From Bitcoin to GameStop to SPACs: 8 Tips for Mania Investing

It’s true, there is money to be made (or lost!) in crazy stock trends, and it can be exciting. So, sometimes it’s OK to jump on the bandwagon … as long as you follow these rules of thumb to limit the madness.

A woman with a crazy look on her face.
(Image credit: Getty Images)

Market speculation is seemingly everywhere. From new SPACs being issued, to the prevalence of Reddit stocks such as GameStop to the popularity of electric vehicle stocks and the rise of cryptocurrency – speculation is alive and well in the markets today.

“Mania” is a good word to describe the energy surrounding these types of investments. Dramatic daily swings are the new normal in these holdings. Hollywood elites and business moguls are attaching their names to crypto and the latest SPAC investments.

The top mania investment areas are electric vehicles, cryptocurrency, Reddit stocks, space, SPACs, precious metals and pot stocks. The dictionary definition of mania describes “excessive or unreasonable enthusiasm.” That seems about right. The result has been a meteoric rise in value not tied to business fundamentals but tied to hype, expectations or projections.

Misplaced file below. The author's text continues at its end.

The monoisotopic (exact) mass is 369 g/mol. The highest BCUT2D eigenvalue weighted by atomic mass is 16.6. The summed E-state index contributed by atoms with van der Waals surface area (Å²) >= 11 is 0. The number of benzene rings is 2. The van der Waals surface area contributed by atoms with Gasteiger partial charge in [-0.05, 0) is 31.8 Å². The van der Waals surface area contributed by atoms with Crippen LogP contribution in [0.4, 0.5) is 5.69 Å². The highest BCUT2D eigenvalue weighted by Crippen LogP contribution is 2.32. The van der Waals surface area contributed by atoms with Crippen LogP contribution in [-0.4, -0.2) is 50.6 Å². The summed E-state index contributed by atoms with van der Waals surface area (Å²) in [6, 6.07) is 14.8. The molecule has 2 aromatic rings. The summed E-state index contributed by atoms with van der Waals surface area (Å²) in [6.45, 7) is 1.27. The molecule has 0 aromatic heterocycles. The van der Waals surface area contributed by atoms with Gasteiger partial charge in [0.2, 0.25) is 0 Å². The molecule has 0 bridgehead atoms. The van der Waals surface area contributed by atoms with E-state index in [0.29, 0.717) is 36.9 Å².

Investors looking to boost performance often wonder how much exposure to these types of investments should they have. With strong appreciation in some of the holdings, it is tempting to get into the game. Here are our top eight tips for mania investing.


Investment Adviser Representative of USA Financial Securities. Member FINRA/SIPC A Registered Investment Advisor. CA license # 0G89727


This article was written by and presents the views of our contributing adviser, not the Kiplinger editorial staff. You can check adviser records with the SEC or with FINRA.

Scot Landborg
CEO - Senior Wealth Adviser, Sterling Wealth Partners

Scot Landborg has over 17 years of experience advising clients on retirement planning strategies. Scot is CEO and Senior Wealth Adviser for Sterling Wealth Partners. He is host of the retirement planning podcast Retire Eyes Wide Open. Scot is a regular contributor to and has been quoted in "U.S. News & World Report," Market Watch, Yahoo Finance, Nasdaq and Investopedia. He also formally hosted the nationally syndicated radio show "Smart Money Talk Radio."